Imagine a two-lane road connecting two places and two automobiles each containing drivers who want to go from the one place to the other in good time but safely. One driver has driven the road many times and is following the other driver. The lead driver is driving the road for the first time. As the two drivers are coming to a blind curve, the lead driver slows to navigate the turn. The following driver, who would have taken the curve at a higher speed, decreases the distance between the two cars.
Assume the curve is blind such that nothing can be seen of the other side of the curve until half-way through the turn. Why would the drivers differ on the appropriate speed to traverse the curve? The following driver who has driven the road many times knows what the road is like after the curve and, having previously not encountered an obstacle in the road hidden by the curve, is willing, based on that experience, to go faster. The lead driver does not know the road and does not know whether there is an obstacle in the road hidden by the curve and goes at a slower, and undeniably safer, speed.
Now, let us expand the hypothetical by saying that the following driver is accompanied by a passenger, his spouse, who comments, “You are getting too close to the car ahead of you.” The following driver sighs, realizing that his prior experience and impatience has had an effect, and increases the distance between the cars.
Suddenly, as the first car goes around the curve, the first driver sees a deer in the road. The first driver brakes hard, and as the car slows, the deer moves out of the road and an accident is avoided. The following driver, having re-established a safe distance between the cars, sees the brake lights of the first car and is able to slow down to avoid hitting the first car – the words “I told you so!” in his ears.
The decision-making of the following driver would have caused an accident if it were not for the participation of another decision-maker in the determination of the distance to be maintained between the two cars. The following driver, influenced by the emotions of arrogance and impatience, made a very normal but bad decision. Fortunately, the decision was corrected by someone not so affected by emotion.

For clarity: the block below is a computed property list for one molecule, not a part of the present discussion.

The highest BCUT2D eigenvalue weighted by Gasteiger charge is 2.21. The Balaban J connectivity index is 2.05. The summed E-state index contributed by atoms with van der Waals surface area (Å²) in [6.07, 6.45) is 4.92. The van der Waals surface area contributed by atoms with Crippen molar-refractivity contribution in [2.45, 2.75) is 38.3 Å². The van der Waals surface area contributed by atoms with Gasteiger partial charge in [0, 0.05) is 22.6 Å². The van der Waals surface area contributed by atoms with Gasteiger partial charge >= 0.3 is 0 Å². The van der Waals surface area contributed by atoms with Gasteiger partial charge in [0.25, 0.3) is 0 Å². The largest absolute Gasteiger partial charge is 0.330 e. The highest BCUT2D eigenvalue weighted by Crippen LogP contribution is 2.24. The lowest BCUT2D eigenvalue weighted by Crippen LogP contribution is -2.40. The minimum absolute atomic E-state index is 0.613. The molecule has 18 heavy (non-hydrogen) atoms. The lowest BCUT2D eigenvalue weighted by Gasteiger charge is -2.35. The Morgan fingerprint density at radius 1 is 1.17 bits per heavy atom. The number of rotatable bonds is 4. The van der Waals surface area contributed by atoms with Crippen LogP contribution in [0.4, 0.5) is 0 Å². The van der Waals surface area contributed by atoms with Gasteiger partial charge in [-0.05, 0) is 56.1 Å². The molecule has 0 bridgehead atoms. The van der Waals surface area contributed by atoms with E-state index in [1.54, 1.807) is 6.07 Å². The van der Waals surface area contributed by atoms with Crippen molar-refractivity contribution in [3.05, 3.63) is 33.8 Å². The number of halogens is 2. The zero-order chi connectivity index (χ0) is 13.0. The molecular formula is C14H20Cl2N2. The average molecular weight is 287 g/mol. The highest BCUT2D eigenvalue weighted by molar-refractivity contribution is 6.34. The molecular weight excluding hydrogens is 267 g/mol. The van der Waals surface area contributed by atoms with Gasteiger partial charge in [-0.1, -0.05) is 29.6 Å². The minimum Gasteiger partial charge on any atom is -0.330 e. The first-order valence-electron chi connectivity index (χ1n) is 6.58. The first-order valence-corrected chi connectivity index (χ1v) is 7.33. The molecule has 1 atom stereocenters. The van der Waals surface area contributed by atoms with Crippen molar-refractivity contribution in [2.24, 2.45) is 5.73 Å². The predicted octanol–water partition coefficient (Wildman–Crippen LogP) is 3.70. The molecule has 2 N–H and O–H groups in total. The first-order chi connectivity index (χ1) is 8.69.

Planning involves setting a goal, determining an action plan, executing the plan, and evaluating the result. In the case of the hypothetical, the goal is to travel the road safely. The action plan is to drive the car along the road in a safe manner. The drive is the execution of the plan. The events occurring on the drive are the basis upon which the plan is evaluated.
The decision-making involved a group – the two drivers and one passenger. While one person might take a risk without a bad result and realize success, is that a basis for always taking the risk? Where a person has had objectivity altered by experience, especially after successful taking a risk, then due to the emotions of arrogance or impatience, the quality of decision-making often will decline. Where there is no group, what will counter the effect of these emotions?
Extending this hypothetical to the next week, if we were to find the same two cars in the same order approaching the same turn, but this time the following driver is alone, would the following driver maintain a safe distance or close the gap in the absence of a correction? What if the next week, the following driver finds himself traveling the route without a car ahead of him? We can imagine varying results.
This simple hypothetical illustrates that group decision-making will consistently produce better decisions than individual decision-making. Business decisions, whether they be strategic or operational, are more complex than the decisions made in the hypothetical, and it is much more important that group-decision making be an ingrained part of the process of making decisions. The decision-making process should involve establishing adequate time for making the decision and a method of accumulating the appropriate information needed for an informed decision, but the most important element is that the decision involves a group of people knowledgeable about the issue and affected by the issue.